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From un- +‎ change.


unchange (third-person singular simple present unchanges, present participle unchanging, simple past and past participle unchanged)

  1. (transitive) To revert or reverse a change
    • 1817, William Hutton, Catherine Hutton, The life of William Hutton:
      Thus I experienced another important change, and one I never wished to unchange.
    • 1994, United States, United States. Congress. House. Committee on House Administration. Subcommittee on Libraries and Memorials, Library of Congress Personnel Policies and Procedures: Joint Hearings Before the Subcommittee on Libraries and Memorials of the Committee on House Administration, House of Representatives and the Subcommittee on Oversight and Investigations of the Committee on Post Office and Civil Service, One Hundred Third Congress, First Session, March 18 and 24, 1993, page 29:
      It is profoundly changed in ways that don't have to be unchanged or create counterdifficulties in the process.
  2. (intransitive) To not change; be unchanging; remain constant
    • 2013, G. Klir, Applied General Systems Research:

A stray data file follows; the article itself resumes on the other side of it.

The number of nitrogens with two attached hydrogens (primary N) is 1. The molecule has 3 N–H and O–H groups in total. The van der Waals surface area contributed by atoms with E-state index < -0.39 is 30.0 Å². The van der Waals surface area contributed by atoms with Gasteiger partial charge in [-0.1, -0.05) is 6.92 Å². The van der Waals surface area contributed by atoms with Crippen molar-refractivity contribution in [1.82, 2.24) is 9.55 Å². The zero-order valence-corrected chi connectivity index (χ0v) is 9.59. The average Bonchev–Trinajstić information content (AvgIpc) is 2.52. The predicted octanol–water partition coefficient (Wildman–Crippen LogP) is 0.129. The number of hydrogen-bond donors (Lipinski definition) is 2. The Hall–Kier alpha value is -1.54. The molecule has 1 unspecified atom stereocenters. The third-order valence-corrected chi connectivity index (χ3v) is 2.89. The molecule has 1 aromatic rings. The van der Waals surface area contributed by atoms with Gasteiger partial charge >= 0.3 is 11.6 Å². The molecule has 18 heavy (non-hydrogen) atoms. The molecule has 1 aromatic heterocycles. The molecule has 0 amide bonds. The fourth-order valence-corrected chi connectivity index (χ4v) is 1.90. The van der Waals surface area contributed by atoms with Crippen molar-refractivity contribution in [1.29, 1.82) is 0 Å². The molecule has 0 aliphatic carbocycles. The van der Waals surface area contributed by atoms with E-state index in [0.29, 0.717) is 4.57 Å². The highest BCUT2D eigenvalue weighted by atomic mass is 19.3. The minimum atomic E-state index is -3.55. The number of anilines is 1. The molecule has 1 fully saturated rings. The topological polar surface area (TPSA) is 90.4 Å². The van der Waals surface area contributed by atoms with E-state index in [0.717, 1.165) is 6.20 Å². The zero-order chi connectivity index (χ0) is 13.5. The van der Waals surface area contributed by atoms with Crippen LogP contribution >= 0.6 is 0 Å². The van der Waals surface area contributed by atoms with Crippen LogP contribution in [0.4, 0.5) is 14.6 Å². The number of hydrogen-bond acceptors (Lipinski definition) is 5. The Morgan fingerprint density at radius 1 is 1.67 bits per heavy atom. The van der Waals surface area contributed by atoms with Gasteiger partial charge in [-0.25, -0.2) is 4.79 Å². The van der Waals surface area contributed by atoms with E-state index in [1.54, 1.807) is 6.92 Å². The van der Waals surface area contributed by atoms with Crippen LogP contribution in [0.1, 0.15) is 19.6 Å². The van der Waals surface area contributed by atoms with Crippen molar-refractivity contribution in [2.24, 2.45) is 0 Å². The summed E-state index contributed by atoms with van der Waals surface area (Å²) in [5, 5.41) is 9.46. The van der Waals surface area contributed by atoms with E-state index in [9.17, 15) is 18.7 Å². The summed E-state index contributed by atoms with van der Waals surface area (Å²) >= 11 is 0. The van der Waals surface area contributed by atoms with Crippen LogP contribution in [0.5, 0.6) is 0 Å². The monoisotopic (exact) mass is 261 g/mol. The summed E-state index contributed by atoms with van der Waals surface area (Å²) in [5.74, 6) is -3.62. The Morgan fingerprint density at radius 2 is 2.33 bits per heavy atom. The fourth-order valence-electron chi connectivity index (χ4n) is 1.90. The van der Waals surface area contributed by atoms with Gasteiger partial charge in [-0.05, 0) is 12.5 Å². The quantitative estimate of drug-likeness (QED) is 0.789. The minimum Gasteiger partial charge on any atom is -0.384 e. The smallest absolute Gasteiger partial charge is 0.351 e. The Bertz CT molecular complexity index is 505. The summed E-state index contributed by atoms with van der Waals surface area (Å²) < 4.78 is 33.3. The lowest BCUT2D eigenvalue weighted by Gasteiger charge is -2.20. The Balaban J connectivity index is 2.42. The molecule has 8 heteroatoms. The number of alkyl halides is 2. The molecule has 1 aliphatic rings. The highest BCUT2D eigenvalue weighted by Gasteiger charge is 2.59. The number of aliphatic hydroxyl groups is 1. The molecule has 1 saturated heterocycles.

In analysing them we discern various mechanisms which seem to us to cause them to "unchange," to be "things" and thus to survive.


unchange (countable and uncountable, plural unchanges)

  1. A situation where all remains constant; stasis.
    • 1971, William De Prez Inlow, Medicine and the world of ideas: an iatrophilosophy:
      It would seem that the full force of effectuation is felt only when the effect is change, and that when it is unchange the effectuation is felt to be attenuated and diminished;
    • 2013, L.N. Oaklander, The Importance of Time, →ISBN:
      If causation necessarily involved events or other particulars, unchanges would seem to create difficulties, since (according to Mellor at least) unchanges cannot be particular events, and thus when an unchange is caused (i.e., when we have stasis), there are no particulars that can be related and thus nothing that can be the basis for the causal relation.
    • 2017, Raj Kumar Bhattarai, Enterprise Resiliency in the Continuum of Change:
      One set of stakeholders are not aware about change or unchange in their enterprise.